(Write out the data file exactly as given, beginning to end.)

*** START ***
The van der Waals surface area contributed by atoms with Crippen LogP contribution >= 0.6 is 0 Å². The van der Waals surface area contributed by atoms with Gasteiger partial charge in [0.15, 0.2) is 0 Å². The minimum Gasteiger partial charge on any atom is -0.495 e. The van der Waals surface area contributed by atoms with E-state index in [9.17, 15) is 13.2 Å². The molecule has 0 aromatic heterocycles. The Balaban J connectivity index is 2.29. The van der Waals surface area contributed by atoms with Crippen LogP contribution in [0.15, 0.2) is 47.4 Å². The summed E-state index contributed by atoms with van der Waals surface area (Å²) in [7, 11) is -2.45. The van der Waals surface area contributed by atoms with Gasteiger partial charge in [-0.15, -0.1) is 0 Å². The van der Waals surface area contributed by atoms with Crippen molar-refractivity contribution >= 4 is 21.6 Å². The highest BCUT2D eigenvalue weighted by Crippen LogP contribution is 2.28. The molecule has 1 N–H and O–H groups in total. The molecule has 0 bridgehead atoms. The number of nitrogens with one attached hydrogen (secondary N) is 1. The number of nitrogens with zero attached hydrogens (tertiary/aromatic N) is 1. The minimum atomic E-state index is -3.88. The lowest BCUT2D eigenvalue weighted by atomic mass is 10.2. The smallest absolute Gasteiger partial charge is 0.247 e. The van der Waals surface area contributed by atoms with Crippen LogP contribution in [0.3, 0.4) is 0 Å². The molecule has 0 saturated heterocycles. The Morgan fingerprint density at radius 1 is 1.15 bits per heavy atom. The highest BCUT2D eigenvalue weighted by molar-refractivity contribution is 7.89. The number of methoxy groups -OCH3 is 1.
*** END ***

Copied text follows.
The van der Waals surface area contributed by atoms with Crippen LogP contribution >= 0.6 is 0 Å². The van der Waals surface area contributed by atoms with Gasteiger partial charge in [0.15, 0.2) is 0 Å². The minimum Gasteiger partial charge on any atom is -0.495 e. The van der Waals surface area contributed by atoms with E-state index in [9.17, 15) is 13.2 Å². The molecule has 0 aromatic heterocycles. The Balaban J connectivity index is 2.29. The van der Waals surface area contributed by atoms with Crippen LogP contribution in [0.15, 0.2) is 47.4 Å². The summed E-state index contributed by atoms with van der Waals surface area (Å²) in [7, 11) is -2.45. The van der Waals surface area contributed by atoms with Gasteiger partial charge in [-0.15, -0.1) is 0 Å². The van der Waals surface area contributed by atoms with Crippen molar-refractivity contribution >= 4 is 21.6 Å². The highest BCUT2D eigenvalue weighted by Crippen LogP contribution is 2.28. The molecule has 1 N–H and O–H groups in total. The molecule has 0 bridgehead atoms. The number of nitrogens with one attached hydrogen (secondary N) is 1. The number of nitrogens with zero attached hydrogens (tertiary/aromatic N) is 1. The minimum atomic E-state index is -3.88. The lowest BCUT2D eigenvalue weighted by atomic mass is 10.2. The smallest absolute Gasteiger partial charge is 0.247 e. The van der Waals surface area contributed by atoms with Crippen LogP contribution in [0.3, 0.4) is 0 Å². The molecule has 0 saturated heterocycles. The Morgan fingerprint density at radius 1 is 1.15 bits per heavy atom. The highest BCUT2D eigenvalue weighted by molar-refractivity contribution is 7.89. The number of methoxy groups -OCH3 is 1.